A simple way to out the case, no doubt,would be to say that much of the essential trouble with this present production of A Kiss for Cinderella may very likely be with the directing – though again, if you know the theatre, you may hazard a guess as to how much this may be quite true. Mr. Lee Strasberg directed it; and the whole course of the production’s movement and meaning lacks any great joy or whimsy, which are Barrie’s way of covering up and exploiting both the sentiment and the pathos – especially the sentiment, which sometimes, I am afraid, is almost arrant. It might seem to Mr. Strasberg that there is something intellectual in thus muffing the moon and happy sugar in Barrie’s writing. We have had plenty of these examples of intellectualism, where the director of producer or both knew only too well the follies of his author and how to set all that straight. Intellectual thought it assumes to be, this attitude is about on a par with the commercial geniuses reducing pork to chicken liver, or changing the flavor of something long eaten with pleasure into what is now to be enjoyed with approval. But there is nothing intrinsically intellectual about all that; it is really a subtle form of the obtuse. Nothing is less functional – to use the high-brow cliché – than the right brain in the wrong skull.
There are times when we are well sick of these people in the offing who know better what the author meant than the author himself knew. The sum of all which is to say that it is hard for second-rate people to let anything alone, and equally hard for first-rate people to listen to their inferiors’ proposals toward greater perfection. These profound emendations of shiftings of accent may seem to be profound movements. But such is not the case: to obscure the essential nature of a thing in art is a stupid resolution, false and flat, and so it is. We must make
up our minds, crystallize our decisions. There is nothing very distinguished in these improving confusions and these misleading aspirations – they are mostly the results of greedy encroachments. Barrie nowadays, and perhaps from the start of his theatre career, can seem at times a bit too thick to take, what with his stage tricks, his whimsy, sly jokes and shameless coquetry carried off so sweetly and brazenly as to put you out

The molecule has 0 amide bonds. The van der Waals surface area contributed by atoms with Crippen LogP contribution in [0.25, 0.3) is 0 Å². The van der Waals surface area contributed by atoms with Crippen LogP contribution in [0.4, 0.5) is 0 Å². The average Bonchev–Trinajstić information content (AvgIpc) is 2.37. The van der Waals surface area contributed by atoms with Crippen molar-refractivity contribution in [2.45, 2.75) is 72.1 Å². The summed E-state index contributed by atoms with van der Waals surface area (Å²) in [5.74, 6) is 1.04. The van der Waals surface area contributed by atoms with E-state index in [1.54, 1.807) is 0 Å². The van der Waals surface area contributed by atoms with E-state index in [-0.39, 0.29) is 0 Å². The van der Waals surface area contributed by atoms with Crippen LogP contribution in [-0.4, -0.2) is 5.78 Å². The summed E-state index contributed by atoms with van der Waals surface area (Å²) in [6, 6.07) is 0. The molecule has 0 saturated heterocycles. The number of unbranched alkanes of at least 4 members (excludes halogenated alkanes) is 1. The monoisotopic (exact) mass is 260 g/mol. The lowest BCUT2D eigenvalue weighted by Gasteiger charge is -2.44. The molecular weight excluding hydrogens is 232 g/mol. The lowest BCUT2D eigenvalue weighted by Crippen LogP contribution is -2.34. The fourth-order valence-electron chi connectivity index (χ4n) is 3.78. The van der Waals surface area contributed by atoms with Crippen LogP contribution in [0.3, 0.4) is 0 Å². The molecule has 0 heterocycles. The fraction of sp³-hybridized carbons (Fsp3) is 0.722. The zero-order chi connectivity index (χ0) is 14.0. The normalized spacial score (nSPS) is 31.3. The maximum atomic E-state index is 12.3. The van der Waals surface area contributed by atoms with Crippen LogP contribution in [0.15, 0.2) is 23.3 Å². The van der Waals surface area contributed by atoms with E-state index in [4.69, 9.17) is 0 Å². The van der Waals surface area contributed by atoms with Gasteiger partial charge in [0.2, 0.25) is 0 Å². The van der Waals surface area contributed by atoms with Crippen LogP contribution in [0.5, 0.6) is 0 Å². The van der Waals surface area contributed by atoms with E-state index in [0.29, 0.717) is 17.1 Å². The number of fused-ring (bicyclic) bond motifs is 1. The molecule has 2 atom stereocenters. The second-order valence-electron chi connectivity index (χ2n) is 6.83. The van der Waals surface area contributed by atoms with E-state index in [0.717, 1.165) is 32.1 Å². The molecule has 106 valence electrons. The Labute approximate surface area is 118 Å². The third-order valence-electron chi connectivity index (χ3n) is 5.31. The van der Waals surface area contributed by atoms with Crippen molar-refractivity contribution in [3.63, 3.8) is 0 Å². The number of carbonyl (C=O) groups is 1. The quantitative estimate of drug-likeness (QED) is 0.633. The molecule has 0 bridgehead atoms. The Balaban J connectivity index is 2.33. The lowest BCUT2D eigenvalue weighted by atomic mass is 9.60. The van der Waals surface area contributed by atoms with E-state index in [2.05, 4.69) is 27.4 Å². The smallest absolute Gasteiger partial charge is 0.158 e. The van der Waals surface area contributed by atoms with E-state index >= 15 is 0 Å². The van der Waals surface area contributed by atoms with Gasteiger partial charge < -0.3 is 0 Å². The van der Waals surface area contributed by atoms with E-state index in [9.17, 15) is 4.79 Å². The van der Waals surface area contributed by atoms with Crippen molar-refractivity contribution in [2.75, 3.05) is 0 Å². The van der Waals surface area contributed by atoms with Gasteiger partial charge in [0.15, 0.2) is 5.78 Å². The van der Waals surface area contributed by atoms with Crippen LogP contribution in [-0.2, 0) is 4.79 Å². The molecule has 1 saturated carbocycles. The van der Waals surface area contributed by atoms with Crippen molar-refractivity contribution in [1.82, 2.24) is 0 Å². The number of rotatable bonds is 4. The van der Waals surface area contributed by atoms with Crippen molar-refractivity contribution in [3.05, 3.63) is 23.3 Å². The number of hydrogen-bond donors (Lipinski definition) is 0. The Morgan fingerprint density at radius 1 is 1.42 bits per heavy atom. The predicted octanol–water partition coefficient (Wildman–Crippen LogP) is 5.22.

of all countenance; you are really afraid to look your neighbor in the eye. The truth is that playing Barrie has become a very hard problem, as shaky almost as the right handling of Congreve himself, though the comparison of the two is plainly odious.
The right kind of directing for Barrie is to try for some, as it were, innocent stream of playing, in which stream the coy details, the jests, antitheses and dear obvious oddities can take their place easily and in spirit more or less natural to the whole. Once you have established a current and plane for such writing, everything might bob in and out as it should.
Miss Louise Rainer’s playing in A Kiss for Cinderella had the same limitations as her playing on the screen, perhaps worse. And Barrie’s temptation in the more arch directions only shows Miss Rainer in a sillier light. Mr. Ralph Forbes, as the policeman mentor and lover, gave a fair performance as coquettish, perhaps, as Barrie, but not as shrewd.
1 Mary Astor won the Academy Award in 1942 for her performance in The Great Lie, a drama directed by Edmund Goulding. Hers was the film’s sole nomination.